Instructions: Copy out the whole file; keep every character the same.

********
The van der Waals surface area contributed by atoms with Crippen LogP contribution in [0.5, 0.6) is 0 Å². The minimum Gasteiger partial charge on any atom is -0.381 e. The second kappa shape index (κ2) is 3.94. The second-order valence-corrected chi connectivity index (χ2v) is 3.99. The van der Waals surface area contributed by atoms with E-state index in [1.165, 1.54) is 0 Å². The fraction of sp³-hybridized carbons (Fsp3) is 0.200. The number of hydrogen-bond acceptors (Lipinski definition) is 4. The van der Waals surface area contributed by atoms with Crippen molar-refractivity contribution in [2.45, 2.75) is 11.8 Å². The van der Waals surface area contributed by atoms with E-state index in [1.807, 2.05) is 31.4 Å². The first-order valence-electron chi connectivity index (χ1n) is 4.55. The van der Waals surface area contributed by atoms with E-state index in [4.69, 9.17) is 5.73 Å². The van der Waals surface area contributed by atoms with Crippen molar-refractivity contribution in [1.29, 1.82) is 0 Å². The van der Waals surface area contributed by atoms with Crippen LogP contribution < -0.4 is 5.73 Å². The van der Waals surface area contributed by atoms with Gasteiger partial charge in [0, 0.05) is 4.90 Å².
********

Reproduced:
The van der Waals surface area contributed by atoms with Crippen LogP contribution in [0.5, 0.6) is 0 Å². The minimum Gasteiger partial charge on any atom is -0.381 e. The second kappa shape index (κ2) is 3.94. The second-order valence-corrected chi connectivity index (χ2v) is 3.99. The van der Waals surface area contributed by atoms with E-state index in [1.165, 1.54) is 0 Å². The fraction of sp³-hybridized carbons (Fsp3) is 0.200. The number of hydrogen-bond acceptors (Lipinski definition) is 4. The van der Waals surface area contributed by atoms with Crippen molar-refractivity contribution in [2.45, 2.75) is 11.8 Å². The van der Waals surface area contributed by atoms with E-state index in [1.807, 2.05) is 31.4 Å². The first-order valence-electron chi connectivity index (χ1n) is 4.55. The van der Waals surface area contributed by atoms with E-state index in [4.69, 9.17) is 5.73 Å². The van der Waals surface area contributed by atoms with Crippen molar-refractivity contribution in [1.29, 1.82) is 0 Å². The van der Waals surface area contributed by atoms with Crippen LogP contribution < -0.4 is 5.73 Å². The van der Waals surface area contributed by atoms with Gasteiger partial charge in [0, 0.05) is 4.90 Å².